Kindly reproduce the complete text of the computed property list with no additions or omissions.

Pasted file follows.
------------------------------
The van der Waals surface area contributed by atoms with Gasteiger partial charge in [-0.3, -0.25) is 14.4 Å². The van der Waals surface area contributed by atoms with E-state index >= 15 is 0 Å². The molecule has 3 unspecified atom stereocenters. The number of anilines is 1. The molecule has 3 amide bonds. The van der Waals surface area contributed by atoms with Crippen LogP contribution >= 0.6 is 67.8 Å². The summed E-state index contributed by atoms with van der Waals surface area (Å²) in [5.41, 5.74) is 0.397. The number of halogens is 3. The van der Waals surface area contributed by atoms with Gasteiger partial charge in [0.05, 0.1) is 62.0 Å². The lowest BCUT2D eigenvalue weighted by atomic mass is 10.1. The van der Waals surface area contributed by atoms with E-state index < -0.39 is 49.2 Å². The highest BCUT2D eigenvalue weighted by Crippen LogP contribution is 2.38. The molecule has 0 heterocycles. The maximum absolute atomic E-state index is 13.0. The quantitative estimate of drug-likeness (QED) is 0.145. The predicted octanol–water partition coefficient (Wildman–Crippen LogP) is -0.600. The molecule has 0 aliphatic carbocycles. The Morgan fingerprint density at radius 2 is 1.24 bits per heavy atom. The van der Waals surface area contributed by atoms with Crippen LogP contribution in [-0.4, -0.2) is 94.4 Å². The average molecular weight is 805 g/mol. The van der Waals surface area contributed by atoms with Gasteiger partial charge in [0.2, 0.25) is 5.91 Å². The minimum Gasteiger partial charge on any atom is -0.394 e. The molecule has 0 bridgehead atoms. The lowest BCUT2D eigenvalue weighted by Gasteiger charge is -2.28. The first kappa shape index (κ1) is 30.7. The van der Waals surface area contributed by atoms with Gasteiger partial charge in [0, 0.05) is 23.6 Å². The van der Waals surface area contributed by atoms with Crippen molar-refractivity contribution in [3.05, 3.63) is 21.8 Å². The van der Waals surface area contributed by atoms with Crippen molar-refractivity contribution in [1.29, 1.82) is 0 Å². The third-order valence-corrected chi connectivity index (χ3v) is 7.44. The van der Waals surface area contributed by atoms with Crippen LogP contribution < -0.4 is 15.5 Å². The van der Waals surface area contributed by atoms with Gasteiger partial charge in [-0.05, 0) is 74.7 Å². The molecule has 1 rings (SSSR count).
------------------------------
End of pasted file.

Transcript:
The van der Waals surface area contributed by atoms with Gasteiger partial charge in [-0.3, -0.25) is 14.4 Å². The van der Waals surface area contributed by atoms with E-state index >= 15 is 0 Å². The molecule has 3 unspecified atom stereocenters. The number of anilines is 1. The molecule has 3 amide bonds. The van der Waals surface area contributed by atoms with Crippen LogP contribution >= 0.6 is 67.8 Å². The summed E-state index contributed by atoms with van der Waals surface area (Å²) in [5.41, 5.74) is 0.397. The number of halogens is 3. The van der Waals surface area contributed by atoms with Gasteiger partial charge in [0.05, 0.1) is 62.0 Å². The lowest BCUT2D eigenvalue weighted by atomic mass is 10.1. The van der Waals surface area contributed by atoms with E-state index < -0.39 is 49.2 Å². The highest BCUT2D eigenvalue weighted by Crippen LogP contribution is 2.38. The molecule has 0 heterocycles. The maximum absolute atomic E-state index is 13.0. The quantitative estimate of drug-likeness (QED) is 0.145. The predicted octanol–water partition coefficient (Wildman–Crippen LogP) is -0.600. The molecule has 0 aliphatic carbocycles. The Morgan fingerprint density at radius 2 is 1.24 bits per heavy atom. The van der Waals surface area contributed by atoms with Crippen LogP contribution in [-0.4, -0.2) is 94.4 Å². The average molecular weight is 805 g/mol. The van der Waals surface area contributed by atoms with Gasteiger partial charge in [0.2, 0.25) is 5.91 Å². The minimum Gasteiger partial charge on any atom is -0.394 e. The molecule has 0 bridgehead atoms. The lowest BCUT2D eigenvalue weighted by Gasteiger charge is -2.28. The first kappa shape index (κ1) is 30.7. The van der Waals surface area contributed by atoms with Gasteiger partial charge in [0, 0.05) is 23.6 Å². The van der Waals surface area contributed by atoms with Crippen molar-refractivity contribution in [3.05, 3.63) is 21.8 Å². The van der Waals surface area contributed by atoms with Crippen molar-refractivity contribution in [1.29, 1.82) is 0 Å². The third-order valence-corrected chi connectivity index (χ3v) is 7.44. The van der Waals surface area contributed by atoms with Crippen LogP contribution < -0.4 is 15.5 Å². The van der Waals surface area contributed by atoms with Gasteiger partial charge in [-0.05, 0) is 74.7 Å². The molecule has 1 rings (SSSR count).